And then he was gone. I have no idea what became of him. I never heard from him again.
I felt a shadow cross my heart.
As I listened to Nobody’s Hero, I started to realize how much that kid had touched me. How much he had affected me. How he solidified my belief in the outcast’s worth and potential. How he encouraged me on my course, my path, my life, just by being himself.
I still feel guilty. There’s this emptiness in my heart. Was there anything more I could’ve done? How much can a 14-year-old kid do when all he has is a phone in one hand and about 300 miles in front of him? I still miss him. I hope he made it. I hope he escaped that dark night, the vacant parking lot, that empty bank of pay phones, and I hope he found some place other than the hard pavement to sleep on. Whatever was waiting for him after he hung up, I hope it was good things. I hope he found some measure of happiness. And I hope above all things that he’s still out there, healthy, happy, breathing, and that he still remembers our time together as fondly as I remember it.
Between Sun & Moon is a great little rocker. Alex just glides. This one makes me smile because it all flows so damned perfectly. The lyrics are masterful and we could probably debate them all day but in the end, the hooks take the day.
Leave That Thing Alone is great instrumental and received a Grammy nomination for Best Instrumental. (Spoiler Alert: It lost.)
Cold Fire is just wonderful. The music, the lyrics, the performance. Tambourine! Also, I find it hilarious that “nerd band” Rush has a song about how “complex women are.” Maybe it’s just me. Alex’s solo is awesome.
In this song about unconditional love, we find this:
I’ll be around
If you don’t let me down too far
I’ll be around
If you don’t let me down
This is obviously about a woman who has a solid understanding of self respect and boundaries. Even unconditional love has it’s breaking point.
Released October 19, 1993, Counterparts topped the Billboard 200 at #2, their highest charting album to date. It was certified Gold by RIAA on December 7, 1993.
Test For Echo
Test For Echo continues the vibe defined in Counterparts. Checking around various sites, it seems that not many people were impressed with this album. Those people are wrong. This album is wonderful. I offer as proof the first seven seconds of the first song, the title track, Test For Echo. If you don’t like those seven seconds, then you probably didn’t like Counterparts either and maybe you spend all your days longing for a return to the keyboard-laden ’80s.
A pox on the lot of you, says I.
Driven is the only song I’d heard before and I have to embarrassingly admit that, although I’d heard it, I never paid attention to it and never registered that it was Rush. It was one of those songs that plays somewhere in the background that you vaguely recall, but maybe it was the whiskey, and why can’t I get another beer, where the hell is the waitress, and hey, did you hear the one about … and yeah, I’d heard the song, but didn’t realize it was Rush. So, I was pleasantly surprised when this little gem tumbled out of the speakers while I was driving to work. (See what I did there?) It’s a great one and I especially love when the bottom drops out and all you’re left with is Geddy’s vocal and the acoustic guitar. That gets me every time.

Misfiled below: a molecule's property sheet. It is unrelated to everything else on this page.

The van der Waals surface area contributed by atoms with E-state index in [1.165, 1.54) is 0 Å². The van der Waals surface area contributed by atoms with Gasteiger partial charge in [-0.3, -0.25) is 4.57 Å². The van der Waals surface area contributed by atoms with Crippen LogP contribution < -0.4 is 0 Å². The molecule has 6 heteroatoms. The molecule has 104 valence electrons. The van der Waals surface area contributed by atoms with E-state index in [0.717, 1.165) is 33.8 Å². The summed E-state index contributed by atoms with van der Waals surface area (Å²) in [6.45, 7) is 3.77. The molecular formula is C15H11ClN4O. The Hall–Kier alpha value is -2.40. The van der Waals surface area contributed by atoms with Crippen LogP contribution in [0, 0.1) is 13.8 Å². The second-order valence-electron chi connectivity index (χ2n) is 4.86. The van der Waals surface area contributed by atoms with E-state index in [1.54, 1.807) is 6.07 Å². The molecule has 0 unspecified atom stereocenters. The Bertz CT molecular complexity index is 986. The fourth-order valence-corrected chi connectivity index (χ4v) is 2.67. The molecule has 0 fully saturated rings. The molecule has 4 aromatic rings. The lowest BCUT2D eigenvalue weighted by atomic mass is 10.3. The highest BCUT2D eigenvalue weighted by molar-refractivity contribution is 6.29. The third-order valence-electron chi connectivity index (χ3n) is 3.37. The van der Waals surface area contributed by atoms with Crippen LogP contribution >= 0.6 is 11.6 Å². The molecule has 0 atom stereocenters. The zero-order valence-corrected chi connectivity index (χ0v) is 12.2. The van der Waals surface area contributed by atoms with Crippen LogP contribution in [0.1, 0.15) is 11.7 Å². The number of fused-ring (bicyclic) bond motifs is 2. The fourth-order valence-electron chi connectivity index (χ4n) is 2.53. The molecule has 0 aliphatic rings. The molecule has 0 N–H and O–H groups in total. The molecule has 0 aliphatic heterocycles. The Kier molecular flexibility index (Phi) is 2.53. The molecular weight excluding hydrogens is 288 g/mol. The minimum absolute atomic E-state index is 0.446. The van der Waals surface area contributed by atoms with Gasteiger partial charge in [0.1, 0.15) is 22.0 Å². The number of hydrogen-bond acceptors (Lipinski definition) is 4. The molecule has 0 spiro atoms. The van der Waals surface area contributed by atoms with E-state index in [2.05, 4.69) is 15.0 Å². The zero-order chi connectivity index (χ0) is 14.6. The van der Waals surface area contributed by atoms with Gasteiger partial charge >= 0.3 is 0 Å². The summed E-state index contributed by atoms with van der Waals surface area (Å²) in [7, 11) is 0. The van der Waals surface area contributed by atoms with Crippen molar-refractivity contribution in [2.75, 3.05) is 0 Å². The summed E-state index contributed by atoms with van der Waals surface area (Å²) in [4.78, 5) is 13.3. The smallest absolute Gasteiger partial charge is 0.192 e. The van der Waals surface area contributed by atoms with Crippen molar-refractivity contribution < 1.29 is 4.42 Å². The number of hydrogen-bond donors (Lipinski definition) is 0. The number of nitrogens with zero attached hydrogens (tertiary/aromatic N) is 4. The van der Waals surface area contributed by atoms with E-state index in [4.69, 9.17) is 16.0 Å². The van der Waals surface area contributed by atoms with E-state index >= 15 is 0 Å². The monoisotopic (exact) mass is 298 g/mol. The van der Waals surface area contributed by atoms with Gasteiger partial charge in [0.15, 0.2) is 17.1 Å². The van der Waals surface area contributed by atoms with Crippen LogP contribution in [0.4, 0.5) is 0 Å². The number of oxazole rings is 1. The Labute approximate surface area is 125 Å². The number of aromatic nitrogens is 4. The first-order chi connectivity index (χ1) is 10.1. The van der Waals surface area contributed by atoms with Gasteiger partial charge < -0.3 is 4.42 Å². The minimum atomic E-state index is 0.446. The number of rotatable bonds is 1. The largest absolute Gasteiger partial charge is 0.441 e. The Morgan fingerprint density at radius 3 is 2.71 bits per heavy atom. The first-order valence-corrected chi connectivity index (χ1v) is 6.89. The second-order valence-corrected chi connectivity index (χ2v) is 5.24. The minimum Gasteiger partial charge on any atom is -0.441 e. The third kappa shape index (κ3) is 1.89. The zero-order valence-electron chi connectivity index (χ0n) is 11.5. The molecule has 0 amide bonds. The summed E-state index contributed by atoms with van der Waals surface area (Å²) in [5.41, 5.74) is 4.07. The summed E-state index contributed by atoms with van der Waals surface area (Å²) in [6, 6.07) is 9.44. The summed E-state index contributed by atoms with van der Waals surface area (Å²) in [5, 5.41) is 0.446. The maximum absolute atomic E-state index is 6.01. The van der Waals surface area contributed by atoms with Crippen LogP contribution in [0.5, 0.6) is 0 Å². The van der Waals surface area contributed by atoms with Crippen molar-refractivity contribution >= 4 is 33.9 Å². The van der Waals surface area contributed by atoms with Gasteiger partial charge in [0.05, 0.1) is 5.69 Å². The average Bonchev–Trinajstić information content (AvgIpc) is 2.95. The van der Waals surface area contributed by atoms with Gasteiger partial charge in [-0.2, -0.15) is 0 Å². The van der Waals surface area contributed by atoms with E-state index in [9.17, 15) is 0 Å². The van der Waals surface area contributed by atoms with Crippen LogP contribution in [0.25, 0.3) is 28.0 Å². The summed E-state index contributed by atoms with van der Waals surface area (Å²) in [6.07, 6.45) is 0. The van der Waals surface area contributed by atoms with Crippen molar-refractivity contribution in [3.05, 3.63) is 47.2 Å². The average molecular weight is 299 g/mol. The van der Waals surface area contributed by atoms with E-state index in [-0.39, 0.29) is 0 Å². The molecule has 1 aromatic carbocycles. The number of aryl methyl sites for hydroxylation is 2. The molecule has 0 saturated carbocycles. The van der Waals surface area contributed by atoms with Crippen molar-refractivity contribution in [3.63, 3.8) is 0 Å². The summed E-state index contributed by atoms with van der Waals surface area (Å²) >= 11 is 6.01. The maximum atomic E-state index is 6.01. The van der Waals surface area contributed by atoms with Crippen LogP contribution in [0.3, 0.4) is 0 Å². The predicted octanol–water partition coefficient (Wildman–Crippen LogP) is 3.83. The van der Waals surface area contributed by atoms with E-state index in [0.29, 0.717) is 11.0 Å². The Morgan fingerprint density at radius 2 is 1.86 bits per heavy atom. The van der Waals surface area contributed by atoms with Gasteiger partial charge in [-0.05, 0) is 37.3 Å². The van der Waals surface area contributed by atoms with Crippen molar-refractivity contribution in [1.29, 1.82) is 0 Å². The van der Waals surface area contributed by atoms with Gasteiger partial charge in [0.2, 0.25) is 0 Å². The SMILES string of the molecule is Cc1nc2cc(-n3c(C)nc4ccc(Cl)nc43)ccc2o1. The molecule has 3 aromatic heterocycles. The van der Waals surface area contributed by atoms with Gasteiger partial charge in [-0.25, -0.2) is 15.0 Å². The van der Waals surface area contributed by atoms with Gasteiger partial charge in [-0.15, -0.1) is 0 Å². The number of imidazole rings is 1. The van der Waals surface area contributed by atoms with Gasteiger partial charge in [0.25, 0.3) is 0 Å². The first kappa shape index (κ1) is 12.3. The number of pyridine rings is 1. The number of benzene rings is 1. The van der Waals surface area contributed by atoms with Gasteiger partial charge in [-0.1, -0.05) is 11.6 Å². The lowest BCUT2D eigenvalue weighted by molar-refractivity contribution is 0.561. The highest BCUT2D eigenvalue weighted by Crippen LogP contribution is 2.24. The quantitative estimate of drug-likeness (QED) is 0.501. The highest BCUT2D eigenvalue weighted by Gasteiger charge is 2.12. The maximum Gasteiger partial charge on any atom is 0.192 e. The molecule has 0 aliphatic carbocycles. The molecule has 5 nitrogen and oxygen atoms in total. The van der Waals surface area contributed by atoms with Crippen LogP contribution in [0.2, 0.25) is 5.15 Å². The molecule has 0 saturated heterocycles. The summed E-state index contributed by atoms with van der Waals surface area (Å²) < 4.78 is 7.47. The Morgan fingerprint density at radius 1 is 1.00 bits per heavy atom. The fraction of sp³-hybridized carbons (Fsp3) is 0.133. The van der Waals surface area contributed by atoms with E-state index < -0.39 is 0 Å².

Driven up and down in circles
Skidding down a road of black ice
Staring in and out storm windows
Driven to a fool’s paradise
It’s my turn to drive
But it’s my turn to drive
That’s how life is, man. If you’re not driving, you will be driven. If you’re not in control, you’re drifting with the stream. And there’s a time for drifting. But when you find yourself being steered into storms, steered into never-ending circles and whirlpools, then it’s time to sit up, back straight, take that damned wheel and drive. If you’re going anywhere meaningful, you have to take control. You have to steer yourself. You have to drive.
The intro to Half The World is just awesome. Geddy kills that thing. It’s exciting to hear it all come into focus around the 8 second mark. This is fun little rocker.
Virtuality explodes out the starting gate. A song about relationships in the Internet age, it’s chorus is extremely catchy. It’s funny to hear a song refer to modems, but then you realize this album was released in ‘96 and wow things have progressed pretty quickly. I do not miss modems.
Net boy, net girl
Send your heartbeat round the world
Let your fingers walk and talk
And set you free
Net boy, net girl
Send your impulse ‘round the world
Put your message in a modem
And throw it in the Cyber Sea
At times Peart is damned near prescient. He could easily be describing Twitter (although yeah, most likely email lists or message boards, thanks, killjoy).